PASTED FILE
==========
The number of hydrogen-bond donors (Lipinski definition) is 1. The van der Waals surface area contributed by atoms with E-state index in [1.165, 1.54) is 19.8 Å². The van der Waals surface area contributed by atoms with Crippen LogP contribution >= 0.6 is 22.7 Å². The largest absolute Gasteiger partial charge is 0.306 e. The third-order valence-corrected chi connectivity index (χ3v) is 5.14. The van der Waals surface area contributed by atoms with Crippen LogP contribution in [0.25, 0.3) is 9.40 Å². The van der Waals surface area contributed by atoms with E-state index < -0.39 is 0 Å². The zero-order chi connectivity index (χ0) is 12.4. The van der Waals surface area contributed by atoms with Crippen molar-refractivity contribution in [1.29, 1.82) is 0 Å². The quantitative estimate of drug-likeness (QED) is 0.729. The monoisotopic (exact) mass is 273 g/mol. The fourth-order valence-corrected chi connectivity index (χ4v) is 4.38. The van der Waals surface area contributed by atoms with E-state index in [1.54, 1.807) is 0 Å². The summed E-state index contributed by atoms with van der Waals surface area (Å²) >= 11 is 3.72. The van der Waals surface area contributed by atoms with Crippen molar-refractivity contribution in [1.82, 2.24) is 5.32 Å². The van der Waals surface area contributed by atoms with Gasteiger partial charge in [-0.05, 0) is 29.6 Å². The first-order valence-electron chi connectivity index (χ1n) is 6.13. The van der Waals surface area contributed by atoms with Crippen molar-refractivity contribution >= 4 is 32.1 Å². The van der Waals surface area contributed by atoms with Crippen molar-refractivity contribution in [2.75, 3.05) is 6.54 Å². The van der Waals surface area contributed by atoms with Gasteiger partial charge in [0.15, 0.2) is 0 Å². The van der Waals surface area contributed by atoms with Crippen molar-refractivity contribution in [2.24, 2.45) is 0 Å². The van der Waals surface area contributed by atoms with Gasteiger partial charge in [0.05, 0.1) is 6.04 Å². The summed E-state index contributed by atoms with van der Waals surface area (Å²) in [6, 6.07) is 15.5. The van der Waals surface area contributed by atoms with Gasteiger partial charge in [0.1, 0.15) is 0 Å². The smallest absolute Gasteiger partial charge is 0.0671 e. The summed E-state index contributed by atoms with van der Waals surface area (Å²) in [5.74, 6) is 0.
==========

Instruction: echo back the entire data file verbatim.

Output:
The number of hydrogen-bond donors (Lipinski definition) is 1. The van der Waals surface area contributed by atoms with E-state index in [1.165, 1.54) is 19.8 Å². The van der Waals surface area contributed by atoms with Crippen LogP contribution >= 0.6 is 22.7 Å². The largest absolute Gasteiger partial charge is 0.306 e. The third-order valence-corrected chi connectivity index (χ3v) is 5.14. The van der Waals surface area contributed by atoms with Crippen LogP contribution in [0.25, 0.3) is 9.40 Å². The van der Waals surface area contributed by atoms with E-state index < -0.39 is 0 Å². The zero-order chi connectivity index (χ0) is 12.4. The van der Waals surface area contributed by atoms with Crippen molar-refractivity contribution in [1.29, 1.82) is 0 Å². The quantitative estimate of drug-likeness (QED) is 0.729. The monoisotopic (exact) mass is 273 g/mol. The fourth-order valence-corrected chi connectivity index (χ4v) is 4.38. The van der Waals surface area contributed by atoms with E-state index in [1.54, 1.807) is 0 Å². The summed E-state index contributed by atoms with van der Waals surface area (Å²) >= 11 is 3.72. The van der Waals surface area contributed by atoms with Crippen molar-refractivity contribution in [1.82, 2.24) is 5.32 Å². The van der Waals surface area contributed by atoms with Gasteiger partial charge in [-0.05, 0) is 29.6 Å². The first-order valence-electron chi connectivity index (χ1n) is 6.13. The van der Waals surface area contributed by atoms with Crippen molar-refractivity contribution >= 4 is 32.1 Å². The van der Waals surface area contributed by atoms with Crippen molar-refractivity contribution in [2.75, 3.05) is 6.54 Å². The van der Waals surface area contributed by atoms with Gasteiger partial charge in [0.15, 0.2) is 0 Å². The van der Waals surface area contributed by atoms with Crippen molar-refractivity contribution in [2.24, 2.45) is 0 Å². The van der Waals surface area contributed by atoms with Gasteiger partial charge in [0.05, 0.1) is 6.04 Å². The summed E-state index contributed by atoms with van der Waals surface area (Å²) in [6, 6.07) is 15.5. The van der Waals surface area contributed by atoms with Gasteiger partial charge in [0.1, 0.15) is 0 Å². The smallest absolute Gasteiger partial charge is 0.0671 e. The summed E-state index contributed by atoms with van der Waals surface area (Å²) in [5.74, 6) is 0.